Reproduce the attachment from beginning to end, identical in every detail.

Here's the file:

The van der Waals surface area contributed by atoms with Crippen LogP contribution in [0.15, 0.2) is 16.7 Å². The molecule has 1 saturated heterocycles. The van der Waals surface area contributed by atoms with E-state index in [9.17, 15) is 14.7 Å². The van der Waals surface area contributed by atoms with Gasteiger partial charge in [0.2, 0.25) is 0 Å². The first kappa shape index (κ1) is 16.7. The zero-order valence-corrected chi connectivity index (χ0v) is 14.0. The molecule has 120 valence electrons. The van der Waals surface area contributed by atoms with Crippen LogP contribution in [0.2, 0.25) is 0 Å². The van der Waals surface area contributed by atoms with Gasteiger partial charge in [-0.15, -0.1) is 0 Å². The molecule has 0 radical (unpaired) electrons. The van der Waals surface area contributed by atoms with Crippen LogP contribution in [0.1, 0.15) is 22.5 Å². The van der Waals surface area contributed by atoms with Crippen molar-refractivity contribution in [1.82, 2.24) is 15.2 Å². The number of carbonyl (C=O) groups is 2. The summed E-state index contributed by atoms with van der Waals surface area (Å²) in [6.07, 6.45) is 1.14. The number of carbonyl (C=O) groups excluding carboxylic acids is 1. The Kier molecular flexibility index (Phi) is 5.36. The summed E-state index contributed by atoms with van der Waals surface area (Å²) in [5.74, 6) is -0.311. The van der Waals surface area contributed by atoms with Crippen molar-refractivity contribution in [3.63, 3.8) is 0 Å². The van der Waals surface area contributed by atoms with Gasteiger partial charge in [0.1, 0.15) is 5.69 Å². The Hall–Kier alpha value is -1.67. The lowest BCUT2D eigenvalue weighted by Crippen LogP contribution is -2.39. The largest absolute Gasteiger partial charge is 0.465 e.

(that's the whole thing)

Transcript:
The van der Waals surface area contributed by atoms with Crippen LogP contribution in [0.15, 0.2) is 16.7 Å². The molecule has 1 saturated heterocycles. The van der Waals surface area contributed by atoms with E-state index in [9.17, 15) is 14.7 Å². The van der Waals surface area contributed by atoms with Gasteiger partial charge in [0.2, 0.25) is 0 Å². The first kappa shape index (κ1) is 16.7. The zero-order valence-corrected chi connectivity index (χ0v) is 14.0. The molecule has 120 valence electrons. The van der Waals surface area contributed by atoms with Crippen LogP contribution in [0.2, 0.25) is 0 Å². The van der Waals surface area contributed by atoms with Gasteiger partial charge in [-0.15, -0.1) is 0 Å². The molecule has 0 radical (unpaired) electrons. The van der Waals surface area contributed by atoms with Crippen LogP contribution in [0.1, 0.15) is 22.5 Å². The van der Waals surface area contributed by atoms with Crippen molar-refractivity contribution in [1.82, 2.24) is 15.2 Å². The number of carbonyl (C=O) groups is 2. The summed E-state index contributed by atoms with van der Waals surface area (Å²) in [6.07, 6.45) is 1.14. The number of carbonyl (C=O) groups excluding carboxylic acids is 1. The Kier molecular flexibility index (Phi) is 5.36. The summed E-state index contributed by atoms with van der Waals surface area (Å²) in [5.74, 6) is -0.311. The van der Waals surface area contributed by atoms with Crippen molar-refractivity contribution in [3.63, 3.8) is 0 Å². The van der Waals surface area contributed by atoms with Gasteiger partial charge in [0.1, 0.15) is 5.69 Å². The Hall–Kier alpha value is -1.67. The lowest BCUT2D eigenvalue weighted by Crippen LogP contribution is -2.39. The largest absolute Gasteiger partial charge is 0.465 e.